European officials are reportedly considering utilizing Article 7 of the 2007 Treaty on the European Union to strip Hungary of its voting rights amid disagreements over a proposed assistance package for Ukraine, according to sources cited by the Financial Times.

The provision in question allows for the suspension of voting rights for a member state in response to violations of European law.

While any EU member can obstruct this process, recent political changes in Poland, where a liberal opposition has assumed power, have left Hungary without a guaranteed advocate within the EU, as noted by the FT.

Concerns have arisen among several EU nations regarding the potential deployment of "the EU's most powerful weapon against a member state."

European officials are reportedly aiming to sway Hungarian Prime Minister Viktor Orban, who has refused to support aid to Ukraine, by highlighting the potential consequences of isolation within the EU.


Should diplomatic efforts fail, EU countries may proceed to forge an agreement on assistance to Ukraine without Hungary's involvement. However, such a resolution is anticipated to be temporary and may encounter delays, as reported by the FT.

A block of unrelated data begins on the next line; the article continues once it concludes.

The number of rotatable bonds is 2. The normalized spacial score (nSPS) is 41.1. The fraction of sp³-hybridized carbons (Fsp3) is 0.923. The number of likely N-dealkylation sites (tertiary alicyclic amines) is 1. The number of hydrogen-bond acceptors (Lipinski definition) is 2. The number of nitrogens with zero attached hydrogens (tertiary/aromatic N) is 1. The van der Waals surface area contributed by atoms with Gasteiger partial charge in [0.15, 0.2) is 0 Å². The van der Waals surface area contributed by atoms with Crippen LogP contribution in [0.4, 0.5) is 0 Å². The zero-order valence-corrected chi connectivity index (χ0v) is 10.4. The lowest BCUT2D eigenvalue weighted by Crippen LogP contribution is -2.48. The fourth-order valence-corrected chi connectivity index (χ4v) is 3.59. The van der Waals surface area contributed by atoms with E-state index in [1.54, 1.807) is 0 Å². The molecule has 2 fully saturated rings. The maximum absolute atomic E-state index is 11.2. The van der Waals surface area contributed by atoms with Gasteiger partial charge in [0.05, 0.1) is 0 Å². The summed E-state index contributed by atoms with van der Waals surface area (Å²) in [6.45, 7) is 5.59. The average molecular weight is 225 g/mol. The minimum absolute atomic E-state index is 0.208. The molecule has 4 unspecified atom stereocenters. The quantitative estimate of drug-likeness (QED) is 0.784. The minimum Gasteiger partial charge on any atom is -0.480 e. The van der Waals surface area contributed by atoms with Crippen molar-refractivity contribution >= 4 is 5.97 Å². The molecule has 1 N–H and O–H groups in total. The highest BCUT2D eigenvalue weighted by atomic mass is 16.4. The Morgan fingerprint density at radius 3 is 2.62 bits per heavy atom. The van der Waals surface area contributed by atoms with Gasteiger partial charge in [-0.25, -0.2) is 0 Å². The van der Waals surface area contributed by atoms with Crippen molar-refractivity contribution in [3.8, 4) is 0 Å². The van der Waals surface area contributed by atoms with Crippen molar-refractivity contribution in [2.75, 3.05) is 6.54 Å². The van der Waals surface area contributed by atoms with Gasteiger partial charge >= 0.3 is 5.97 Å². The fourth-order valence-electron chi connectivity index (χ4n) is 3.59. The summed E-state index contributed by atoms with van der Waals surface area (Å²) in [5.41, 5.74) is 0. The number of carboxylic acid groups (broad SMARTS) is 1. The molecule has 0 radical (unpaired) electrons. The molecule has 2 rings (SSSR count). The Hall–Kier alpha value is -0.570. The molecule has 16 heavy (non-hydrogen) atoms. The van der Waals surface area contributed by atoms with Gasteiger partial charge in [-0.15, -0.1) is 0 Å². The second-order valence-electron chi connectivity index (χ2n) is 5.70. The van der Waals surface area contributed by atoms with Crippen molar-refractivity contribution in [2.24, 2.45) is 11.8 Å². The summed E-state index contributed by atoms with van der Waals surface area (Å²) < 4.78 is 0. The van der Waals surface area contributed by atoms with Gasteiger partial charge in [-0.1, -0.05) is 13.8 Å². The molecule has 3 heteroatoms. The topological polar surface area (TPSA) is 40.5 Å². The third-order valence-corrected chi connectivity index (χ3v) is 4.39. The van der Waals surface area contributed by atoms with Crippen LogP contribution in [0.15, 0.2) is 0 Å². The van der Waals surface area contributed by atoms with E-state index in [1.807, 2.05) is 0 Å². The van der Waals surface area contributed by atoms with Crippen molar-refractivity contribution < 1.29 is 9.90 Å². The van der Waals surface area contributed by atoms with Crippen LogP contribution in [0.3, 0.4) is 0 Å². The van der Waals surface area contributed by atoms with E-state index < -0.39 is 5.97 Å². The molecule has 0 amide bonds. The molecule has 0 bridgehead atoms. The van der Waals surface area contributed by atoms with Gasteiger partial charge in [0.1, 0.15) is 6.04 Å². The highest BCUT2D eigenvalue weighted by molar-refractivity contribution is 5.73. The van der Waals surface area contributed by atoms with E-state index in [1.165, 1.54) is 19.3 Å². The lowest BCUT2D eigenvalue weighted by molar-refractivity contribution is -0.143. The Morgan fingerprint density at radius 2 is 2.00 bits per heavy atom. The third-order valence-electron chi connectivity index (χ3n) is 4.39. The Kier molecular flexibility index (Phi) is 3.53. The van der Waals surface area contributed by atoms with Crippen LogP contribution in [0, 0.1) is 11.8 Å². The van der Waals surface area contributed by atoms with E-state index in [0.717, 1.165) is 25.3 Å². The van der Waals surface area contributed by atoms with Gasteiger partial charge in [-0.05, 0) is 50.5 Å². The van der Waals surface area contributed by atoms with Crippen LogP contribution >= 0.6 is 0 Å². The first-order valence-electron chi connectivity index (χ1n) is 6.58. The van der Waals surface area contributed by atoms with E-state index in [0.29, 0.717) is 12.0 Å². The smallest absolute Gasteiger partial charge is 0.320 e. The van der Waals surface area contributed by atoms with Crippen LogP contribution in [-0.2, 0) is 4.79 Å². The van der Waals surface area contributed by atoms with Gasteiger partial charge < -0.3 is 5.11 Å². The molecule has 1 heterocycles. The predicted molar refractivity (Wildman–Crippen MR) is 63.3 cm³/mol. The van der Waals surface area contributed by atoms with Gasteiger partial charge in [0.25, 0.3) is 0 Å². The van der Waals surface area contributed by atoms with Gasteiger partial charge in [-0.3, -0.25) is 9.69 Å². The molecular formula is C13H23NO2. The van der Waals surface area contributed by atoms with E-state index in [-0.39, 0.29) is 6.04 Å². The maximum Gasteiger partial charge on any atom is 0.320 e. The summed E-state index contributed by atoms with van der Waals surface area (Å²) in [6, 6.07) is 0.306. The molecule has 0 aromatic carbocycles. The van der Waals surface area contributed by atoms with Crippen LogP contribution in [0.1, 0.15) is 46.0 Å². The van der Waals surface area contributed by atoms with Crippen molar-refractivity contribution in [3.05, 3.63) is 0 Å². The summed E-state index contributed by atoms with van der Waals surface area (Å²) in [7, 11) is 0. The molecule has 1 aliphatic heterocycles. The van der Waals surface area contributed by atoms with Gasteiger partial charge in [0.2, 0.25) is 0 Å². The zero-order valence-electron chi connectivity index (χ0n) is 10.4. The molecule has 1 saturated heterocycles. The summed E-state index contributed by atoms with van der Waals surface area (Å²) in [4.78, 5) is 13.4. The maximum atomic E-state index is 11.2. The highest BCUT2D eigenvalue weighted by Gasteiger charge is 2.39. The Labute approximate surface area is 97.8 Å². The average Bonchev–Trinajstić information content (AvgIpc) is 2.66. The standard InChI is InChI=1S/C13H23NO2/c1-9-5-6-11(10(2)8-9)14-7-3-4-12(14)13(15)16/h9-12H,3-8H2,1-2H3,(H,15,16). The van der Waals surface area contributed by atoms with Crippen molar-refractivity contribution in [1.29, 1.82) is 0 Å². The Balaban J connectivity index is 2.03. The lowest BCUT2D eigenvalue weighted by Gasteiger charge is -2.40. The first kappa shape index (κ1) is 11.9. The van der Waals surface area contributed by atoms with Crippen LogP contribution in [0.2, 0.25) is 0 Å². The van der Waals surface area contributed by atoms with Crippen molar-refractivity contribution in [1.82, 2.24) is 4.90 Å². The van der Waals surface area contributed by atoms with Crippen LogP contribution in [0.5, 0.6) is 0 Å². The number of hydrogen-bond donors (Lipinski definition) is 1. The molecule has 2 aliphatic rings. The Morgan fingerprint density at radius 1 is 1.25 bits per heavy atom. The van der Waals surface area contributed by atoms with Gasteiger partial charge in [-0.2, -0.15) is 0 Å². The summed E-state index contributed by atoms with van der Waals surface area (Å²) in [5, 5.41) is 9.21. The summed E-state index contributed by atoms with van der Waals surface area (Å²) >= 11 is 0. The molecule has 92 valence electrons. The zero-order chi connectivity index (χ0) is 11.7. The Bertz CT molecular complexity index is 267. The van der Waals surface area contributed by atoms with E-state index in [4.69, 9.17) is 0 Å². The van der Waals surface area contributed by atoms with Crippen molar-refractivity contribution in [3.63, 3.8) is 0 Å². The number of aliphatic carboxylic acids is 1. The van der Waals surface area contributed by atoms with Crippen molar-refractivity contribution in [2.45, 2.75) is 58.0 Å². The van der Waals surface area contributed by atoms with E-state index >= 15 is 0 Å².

A senior European official remarked: "Hungary may create more problems. Perhaps Hungary will force us to use other tools. But in the end, Hungary will not be able to prevent us from allocating money to Ukraine."

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The Hungarian PM relayed messages from Beijing and Moscow, suggesting that the EU “launch a European initiative” peace settlement in Ukraine without US participation.

On Dec. 15, Orban vetoed the EU's decision to allocate €50 billion s in economic assistance to Ukraine.

Charles Michel, head of the European Council, noted that Hungary stood alone in opposing aid to Ukraine during the summit.

Simultaneously, the European Council moved forward with negotiations to integrate Ukraine into the EU – a stance consistently opposed by Orban.

It later emerged that German Chancellor Olaf Scholz persuaded Orban to leave the meeting during the vote, allowing EU leaders to unanimously decide on initiating negotiations.

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